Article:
Something about Jersey

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When we travel my husband and I like to pick out the accents and guess homelands of strangers.

We can ferret out Dutch in a snap (we’ve both spent time in Holland) and Brits and Aussies are easy to identify.

Hanging out at the Newark airport is especially fun. I scan the crowd for Parisians while my husband swears he can spot a West African. Continue reading

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Clearspeak

Carl Perkins knew the difference between suede and swayed when he wrote his famous 1957 song

Carl Perkins knew the difference between suede and swayed when he wrote his famous 1955 song

Most folks shake their heads and slowly walk away when I begin complaining about poor writing.

Folks agree, but shrug their shoulders. Not worth their time.

My Old School ways are woven through my core, thanks to feisty newsmen and tough editors.

Getting a name misspelled is a firing offense, one editor yelled at me.

Today I’m sifting through a raft of college student papers.

I find the most common mistakes confuse there with their, effect with affect, off of with on, reader’s with readers’ and data is with data are. Continue reading

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Part 2: Packing values into value

whole-foods-produce
The card on the snack bar announced our local grocery store’s campaign to link values with value.

So I tried to untangle the meanings beneath value and values.

Value means you get your dollar’s worth.

But what do values mean for the upscale market that appeals to folks who can afford organic vegetables, free-range animal products, homemade pastries and fair trade coffee?

The table-top cardboard announcement tells customers that “America’s Healthiest Grocery Store” defines values in the following ways: Continue reading

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Part I: Packing values into value

Eastern Indians and settlers shared common values until greed intervened

Eastern Indians and settlers shared common values until greed intervened

Our local grocery store has launched a strategy to link values with value.

Usually when you hear a store talk about value the idea is that you get your dollar’s worth.

In this case, the grocery store is an upscale market that appeals to folks who can afford organic vegetables, free-range animal products, homemade pastries and fair trade coffee.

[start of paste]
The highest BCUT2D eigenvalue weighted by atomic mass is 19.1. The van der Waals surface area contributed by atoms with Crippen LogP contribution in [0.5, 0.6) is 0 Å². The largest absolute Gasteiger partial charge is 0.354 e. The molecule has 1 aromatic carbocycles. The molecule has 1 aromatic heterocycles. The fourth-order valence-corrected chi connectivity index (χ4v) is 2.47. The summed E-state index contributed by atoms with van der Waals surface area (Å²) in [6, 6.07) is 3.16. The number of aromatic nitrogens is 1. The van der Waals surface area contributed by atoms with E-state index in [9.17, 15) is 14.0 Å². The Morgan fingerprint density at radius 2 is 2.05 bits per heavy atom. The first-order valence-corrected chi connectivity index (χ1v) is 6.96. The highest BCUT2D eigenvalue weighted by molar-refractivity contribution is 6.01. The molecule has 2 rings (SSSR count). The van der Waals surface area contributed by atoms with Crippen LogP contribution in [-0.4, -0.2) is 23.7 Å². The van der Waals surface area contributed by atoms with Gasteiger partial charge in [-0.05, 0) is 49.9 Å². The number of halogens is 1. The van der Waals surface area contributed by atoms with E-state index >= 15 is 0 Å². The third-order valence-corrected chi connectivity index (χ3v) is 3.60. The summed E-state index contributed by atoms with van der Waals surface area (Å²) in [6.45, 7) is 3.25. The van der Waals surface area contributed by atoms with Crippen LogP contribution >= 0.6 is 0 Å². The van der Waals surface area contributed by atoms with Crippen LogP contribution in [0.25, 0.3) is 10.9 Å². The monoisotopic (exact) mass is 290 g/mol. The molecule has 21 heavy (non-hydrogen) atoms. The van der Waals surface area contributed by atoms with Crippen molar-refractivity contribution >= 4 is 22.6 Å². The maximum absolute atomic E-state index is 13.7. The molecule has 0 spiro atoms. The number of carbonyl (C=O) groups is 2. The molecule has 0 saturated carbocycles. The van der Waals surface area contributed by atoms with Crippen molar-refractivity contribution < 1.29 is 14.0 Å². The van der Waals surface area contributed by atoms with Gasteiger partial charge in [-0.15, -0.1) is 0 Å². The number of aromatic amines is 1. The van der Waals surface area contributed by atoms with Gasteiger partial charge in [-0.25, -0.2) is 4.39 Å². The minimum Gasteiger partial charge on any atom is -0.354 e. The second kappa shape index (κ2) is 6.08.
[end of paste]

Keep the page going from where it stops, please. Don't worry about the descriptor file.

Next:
The store has a tea and coffee bar where you can relax, check your shopping list and have a snack.

That’s where I spied the promotional flyer on values. Continue reading

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When dinners were frozen

I grew up on canned and frozen foods, and bologna sandwiches

I grew up on canned and frozen foods, and bologna sandwiches

When did we get caught in the foodie era?

Maybe it’s the Portlandia culture but somewhere along the cooking path, I took a turn to foodiedom.

My friends and family adore Bittman and Pollan, Kasper and Katzen.

Weekends are highlighted by trips to the farmer’s market. Continue reading

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Synecdoche Moms

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Remember the Mom Jeans fauxmercial on Saturday Night Live?

In case you missed it, the clip shows a clutch of women wearing elastic-waisted blue jeans necessary for the woman who needs some give in her tummy and derriere.

The poochy jeans are “cut generously for today’s mom.”

The commercial pokes gentle fun at the “soccer mom” in her suburban milieu, flanked by kids and hubby.

From a framing and linguistic view, the word “mom” has become a synecdoche of women with children.

Mom now means “all moms.” Continue reading

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Pie Five Days

turkey

We started a new tradition in November.

I call it Pie Five Days.

My symbol for Pie Five Days is an open hand: the symbol Osages use to adorn clothing and blankets, and the same symbol school children use to silhouette a turkey—they trace their open hand with a crayon—the thumb becomes the turkey’s head while the fingers transform into feathers.

Now the symbol refers to the five days of pie. In Cindylouland, at least. Continue reading

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